From Adrian Chen’s smart Gawker interview with technology skeptic supreme Evgeny Morozov, a passage about why “solving” crime might not be such a good idea, though you may disagree if you’ve recently been mugged:

“You can see such solutionist logic that presumes the existence of problems based solely on the availability of nice and quick digital solutions in many walks of life: We have the tools to make government officials more honest and consistent, ergo hypocrisy and inconsistency are problems worth solving. Take crime. We have the means to predict crime—with ‘big data’ and smart algorithms—and prevent it from happening, ergo eliminating crime is a problem worth solving.

But is eliminating crime really a project worth pursuing? Don’t we need to be able to break laws in order to revise them? Once crimes are committed, cases reach the courts, generate debate in the media, and so forth—the very fact that crimes are allowed to happen allows us to revise the norms in question. So the inefficiency of the system—the fact that the crime rate is not zero—-is what saves us from the tyranny of conservatism and complacency that might be the outcome if we delegate crime prevention to algorithms and databases..”

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Why wouldn’t the new budget proposed by Paul Ryan, who seems to forget that he lost the election, not drive Americans out into the streets screaming? It calls for austerity for people who can least afford it, in this time of ever-increasing income disparity, when only few have felt the effects of the recovery. Maybe it’s partly because our pockets hold those shiny smartphones, amulets equally for the rich and poor, which make it seem like anything is possible, that things will change. But what if that change is not for the better? From “Upgrade or Die,” George Packer’s commentary on the New Yorker site:

“My unprovable hypothesis is that obsessive upgrading and chronic stagnation are intimately related, in the same way that erotic fantasies are related to sexual repression. The fetish that surrounds Google Glass or the Dow average grows ever more hysterical as the economic status of the majority of Americans remains flat. When things don’t work in the realm of stuff, people turn to the realm of bits. If the physical world becomes intransigent, you can take refuge in the virtual world, where you can solve problems–how do I make a video of my skydiving adventure while keeping my hands free?—that most of your countrymen didn’t know existed. [Evgeny] Morozov puts it this way: ‘Last year the futurist Ayesha Khanna even described smart contact lenses that could make homeless people disappear from view, ‘enhancing our basic sense’ and, undoubtedly, making our lives so much more enjoyable. In a way, this does solve the problem of homelessness—unless, of course, you happen to be a homeless person.’

The strange thing is that technological romanticism doesn’t divide Americans. In an age when class and wealth determine everything from your food and beverage to your TV shows, news sources, mode of air travel, education, spouse, children’s prospects, longevity, and cause of death, it’s the one thing that still unites us. I know a man in Tampa who was out of work for nine months after losing his job at Walmart, and more than once almost ended up on the street with his wife and two children. Last week, he was finally hired by a food conglomerate to drive from one convenience store to another, checking the condition of snack bags on the shelves. Like the unemployed Italian man in The Bicycle Thief who gets hired to put up movie posters and has to pawn his wedding sheets to buy the bike required for the job, the Tampa family had to sell some of their DVDs so the father could buy decent clothes and shoes and pay for gas.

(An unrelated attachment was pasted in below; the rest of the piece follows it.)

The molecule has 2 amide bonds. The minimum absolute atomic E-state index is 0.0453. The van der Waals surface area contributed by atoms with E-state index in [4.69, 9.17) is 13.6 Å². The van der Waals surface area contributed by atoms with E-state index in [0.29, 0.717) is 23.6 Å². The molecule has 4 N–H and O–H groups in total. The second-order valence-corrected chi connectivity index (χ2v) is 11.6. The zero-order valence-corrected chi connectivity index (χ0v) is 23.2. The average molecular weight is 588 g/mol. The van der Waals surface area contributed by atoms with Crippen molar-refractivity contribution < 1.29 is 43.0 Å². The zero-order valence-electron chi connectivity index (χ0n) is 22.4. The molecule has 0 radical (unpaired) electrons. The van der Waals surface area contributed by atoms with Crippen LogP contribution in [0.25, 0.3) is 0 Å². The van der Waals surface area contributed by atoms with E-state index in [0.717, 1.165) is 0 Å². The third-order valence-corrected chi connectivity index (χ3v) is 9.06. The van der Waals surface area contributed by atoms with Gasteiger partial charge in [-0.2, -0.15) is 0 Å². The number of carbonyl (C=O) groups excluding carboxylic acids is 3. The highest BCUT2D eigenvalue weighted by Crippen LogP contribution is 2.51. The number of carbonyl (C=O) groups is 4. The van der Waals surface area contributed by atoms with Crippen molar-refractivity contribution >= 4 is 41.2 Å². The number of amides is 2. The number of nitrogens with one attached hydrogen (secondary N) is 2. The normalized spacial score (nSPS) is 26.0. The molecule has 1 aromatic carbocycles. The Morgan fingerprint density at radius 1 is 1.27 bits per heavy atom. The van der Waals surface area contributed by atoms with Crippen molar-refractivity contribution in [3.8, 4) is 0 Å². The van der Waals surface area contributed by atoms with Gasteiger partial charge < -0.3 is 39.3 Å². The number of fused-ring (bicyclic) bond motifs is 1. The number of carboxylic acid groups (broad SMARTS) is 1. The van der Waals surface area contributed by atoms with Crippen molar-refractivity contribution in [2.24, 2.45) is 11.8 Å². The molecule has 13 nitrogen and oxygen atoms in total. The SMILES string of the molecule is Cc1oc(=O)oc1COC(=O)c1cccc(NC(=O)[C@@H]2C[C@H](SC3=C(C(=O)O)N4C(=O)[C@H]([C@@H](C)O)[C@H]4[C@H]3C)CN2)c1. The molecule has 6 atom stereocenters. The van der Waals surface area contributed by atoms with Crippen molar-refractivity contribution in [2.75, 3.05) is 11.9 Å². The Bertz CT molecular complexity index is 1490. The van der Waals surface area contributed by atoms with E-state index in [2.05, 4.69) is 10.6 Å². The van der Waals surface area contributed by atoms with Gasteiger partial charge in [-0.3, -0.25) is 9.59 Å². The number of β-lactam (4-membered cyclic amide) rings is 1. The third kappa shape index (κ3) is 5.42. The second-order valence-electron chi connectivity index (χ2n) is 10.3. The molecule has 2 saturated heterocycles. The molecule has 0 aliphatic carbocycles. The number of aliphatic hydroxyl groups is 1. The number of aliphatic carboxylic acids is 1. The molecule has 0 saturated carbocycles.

But he didn’t need to purchase a smart phone. He already had one. And in the future, when the price drops below its current fifteen hundred dollars, the unemployed might wear Google Glass, too. Perhaps it will allow them to disappear from their own field of vision.”

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Evgeny Morozov, that contrarian philosopher of the Digital Age, was just interviewed by Robert Herritt at the Daily Beast. An excerpt about what Morozov believes is the near-term future of the Internet:

The Daily Beast:

You have often mentioned this pervasive idea of the Internet as eternal and sacrosanct. As someone who rejects that view, play futurist for a second: What kind of technologies could displace the Internet?

Evgeny Morozov:

I think that definitely the underlying network will probably stay for a while until we find other ways to interconnect our gadgets.

What I expect to see in the next five to seven years is the migration of Big Data and the algorithms that have been developed in the context of Facebook and in the context of Google, into the world at large — into the physical reality. I want to do my next book on the future of public space in the era of smart technologies. Because I think that, ultimately, all of that will break from the purely virtual connections into mediating how we interact with houses and buildings and public squares and shops.

What I do on Facebook will be integrated with what I do when I go to the store. It will be integrated with what I do when I drive my self-driving car. It will be integrated with what I print on my 3D printer, and so forth.”